What does a man’s theology have to do with the U.S. economy? A lot, if you’re Russell Vought.
The respected economist, President Donald Trump’s pick for deputy director at the Office of Management and Budget, thought he’d have to answer some tough questions at his Senate hearing last week. But like most of us, he thought they’d be about finances—not faith.
Sen. Bernie Sanders, I-Vt., flipped that script, launching into an aggressive and bizarre attack on Vought’s Christianity (which Sanders called “hateful,” “indefensible,” and “insult[ing]”). Shouting until he was red in the face (see the video here), he accused the president’s nominee of being an Islamophobe for believing what the Bible says about salvation.
In a tantrum that made the James Comey hearing seem tame, Sanders managed to expose one thing: which one of them is truly intolerant. To Sanders’ crazy, Vought was the picture of poise, calmly explaining that he believes every person is made in the image of God, but that Christianity teaches that Jesus Christ is the only means of salvation and path to heaven.
It was an eye-opening display for most people, who may not have realized the level of contempt many liberals hold toward the majority religion in America. Just think: This is a senator who almost won the Democratic Party’s nomination for president—a man who thinks there’s no room in the public square for people who believe the Bible.
I suppose it shouldn’t be a surprise that the same party that wanted God out of its platform also wants him out of public service. As far as the left is concerned, Christians in government have four options: They can hide their faith, deny it, recant it, or work elsewhere. Ironically, that makes most liberals guilty of the same prejudice they’re trying to pin on men and women of faith.
As Emma Green wrote for The Atlantic:
It’s one thing to take issue with bigotry. It’s another to try to exclude people from office based on their theological convictions. Sanders used the term ‘Islamophobia’ to suggest that Vought fears Muslims for who they are. But in his writing, Vought was contesting something different: He disagrees with what Muslims believe, and does not think their faith is satisfactory for salvation. Right or wrong, this is a conviction held by millions of Americans—and many Muslims might say the same thing about Christianity.
Unfortunately, liberals like Sanders have no problem hauling someone’s personal views into the limelight and judging them on those beliefs—whether they impact a person’s public policies or not. Sanders’ colleague, Sen. James Lankford, R-Okla., could hardly believe his ears:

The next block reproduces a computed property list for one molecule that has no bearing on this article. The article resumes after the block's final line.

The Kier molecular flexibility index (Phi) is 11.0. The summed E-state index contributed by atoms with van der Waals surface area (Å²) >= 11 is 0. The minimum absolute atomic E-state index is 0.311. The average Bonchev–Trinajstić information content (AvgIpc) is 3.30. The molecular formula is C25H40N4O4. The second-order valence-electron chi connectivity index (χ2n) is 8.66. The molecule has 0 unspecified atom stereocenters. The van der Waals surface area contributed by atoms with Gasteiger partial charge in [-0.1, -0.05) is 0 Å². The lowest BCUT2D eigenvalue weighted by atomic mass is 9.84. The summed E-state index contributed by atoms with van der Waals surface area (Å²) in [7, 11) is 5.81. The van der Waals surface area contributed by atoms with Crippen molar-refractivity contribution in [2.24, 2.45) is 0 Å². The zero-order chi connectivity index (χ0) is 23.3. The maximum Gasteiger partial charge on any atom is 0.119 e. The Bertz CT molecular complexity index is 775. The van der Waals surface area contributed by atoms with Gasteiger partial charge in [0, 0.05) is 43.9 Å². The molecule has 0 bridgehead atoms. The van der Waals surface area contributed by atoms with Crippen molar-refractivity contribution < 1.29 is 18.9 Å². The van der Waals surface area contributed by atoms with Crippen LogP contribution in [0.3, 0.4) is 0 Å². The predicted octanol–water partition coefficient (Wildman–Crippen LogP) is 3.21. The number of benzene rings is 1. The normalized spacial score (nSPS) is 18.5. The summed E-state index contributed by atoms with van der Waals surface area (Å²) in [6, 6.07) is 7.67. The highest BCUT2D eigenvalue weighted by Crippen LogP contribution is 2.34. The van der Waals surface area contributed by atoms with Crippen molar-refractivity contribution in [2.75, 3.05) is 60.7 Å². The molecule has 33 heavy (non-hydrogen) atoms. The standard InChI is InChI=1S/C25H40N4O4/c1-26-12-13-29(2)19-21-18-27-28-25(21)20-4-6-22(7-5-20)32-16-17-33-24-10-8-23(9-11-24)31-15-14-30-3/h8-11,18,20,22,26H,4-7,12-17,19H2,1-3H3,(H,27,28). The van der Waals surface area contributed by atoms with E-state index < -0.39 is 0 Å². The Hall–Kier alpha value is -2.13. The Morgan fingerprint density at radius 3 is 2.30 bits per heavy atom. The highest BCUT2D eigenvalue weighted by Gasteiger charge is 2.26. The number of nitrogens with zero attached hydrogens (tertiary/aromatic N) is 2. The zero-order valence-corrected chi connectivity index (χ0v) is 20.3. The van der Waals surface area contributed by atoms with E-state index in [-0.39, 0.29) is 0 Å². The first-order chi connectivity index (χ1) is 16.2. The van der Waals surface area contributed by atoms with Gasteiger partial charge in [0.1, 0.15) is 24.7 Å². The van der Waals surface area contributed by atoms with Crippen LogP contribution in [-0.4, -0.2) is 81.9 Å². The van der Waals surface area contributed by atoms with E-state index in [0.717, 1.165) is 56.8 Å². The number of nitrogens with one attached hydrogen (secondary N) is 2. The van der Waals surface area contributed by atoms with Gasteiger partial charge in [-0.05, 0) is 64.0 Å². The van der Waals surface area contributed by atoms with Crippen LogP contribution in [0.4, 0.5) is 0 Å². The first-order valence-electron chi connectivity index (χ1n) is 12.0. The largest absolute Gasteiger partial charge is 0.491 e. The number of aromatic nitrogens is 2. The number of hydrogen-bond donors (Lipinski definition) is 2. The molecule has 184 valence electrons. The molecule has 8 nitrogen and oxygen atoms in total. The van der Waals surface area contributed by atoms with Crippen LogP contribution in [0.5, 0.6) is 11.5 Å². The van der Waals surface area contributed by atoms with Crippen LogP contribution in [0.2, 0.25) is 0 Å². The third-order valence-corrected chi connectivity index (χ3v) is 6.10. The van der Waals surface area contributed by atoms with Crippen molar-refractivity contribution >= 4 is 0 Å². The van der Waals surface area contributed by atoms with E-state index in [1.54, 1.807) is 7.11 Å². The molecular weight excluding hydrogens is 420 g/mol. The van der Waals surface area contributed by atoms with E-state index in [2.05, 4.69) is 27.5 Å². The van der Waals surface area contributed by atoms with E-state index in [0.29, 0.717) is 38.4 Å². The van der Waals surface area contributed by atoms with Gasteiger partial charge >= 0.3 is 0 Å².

Bernie Sanders questioned an OMB nominee this week about religion in a way that is dangerously close to crossing a clear constitutional line for how we evaluate qualifications for public service. Article VI of the U.S. Constitution clearly states, ‘No religious Test shall ever be required as a Qualification to any Office or public Trust under the United States.’ The First Amendment is crystal clear that the federal government must protect every American’s right to the peaceful and free exercise of religion. We cannot say we have the free exercise of religion and also require people to practice their faith only in a way that government officials prefer. …
The freedom to be Christian, Yezidi, Jewish, Muslim, Sikh, or another religion, or practice no religion, is an American right, and the United States Senate must not waver in our protection of that diversity and freedom. If we waver on the First Amendment, all of our constitutional rights, like free speech, freedom of assembly, and many others, become at risk.
The framers saw the possibility for the kind of conflict Sanders ignited and did everything they could to stop it. As James Madison, the chief architect of the Constitution, observed, “a zeal for different opinions concerning religion” has throughout history “inflamed [men] with mutual animosity, and rendered them much more disposed to vex and oppress each other, than to co-operate for their common good.”
To stop those divisions, the framers made it clear in the U.S. Constitution that there was to be no “religious test” and deferred to the states (many of which had state religions at the time) if they wanted to demand orthodoxy as a condition of public service.
What Sanders is doing is imposing his own test, a reverse religious test—that people have no religious convictions. But that was never what the Founders intended. It was John Adams, after all, who said, “Our Constitution was made only for a moral and religious People. It is wholly inadequate to the government of any other.”
If anyone’s on the wrong side of that equation, it’s Sanders—not the millions of Christians whose faith this nation was founded on.
Join the 46,669 other Americans who are demanding an apology from Sanders for his bigotry. Sign our petition here and ask his colleagues to pledge that they won’t oppose nominees on the basis of their religious views.
Tony Perkins’ Washington Update is written with the aid of Family Research Council senior writers.
Originally published by the Family Research Council.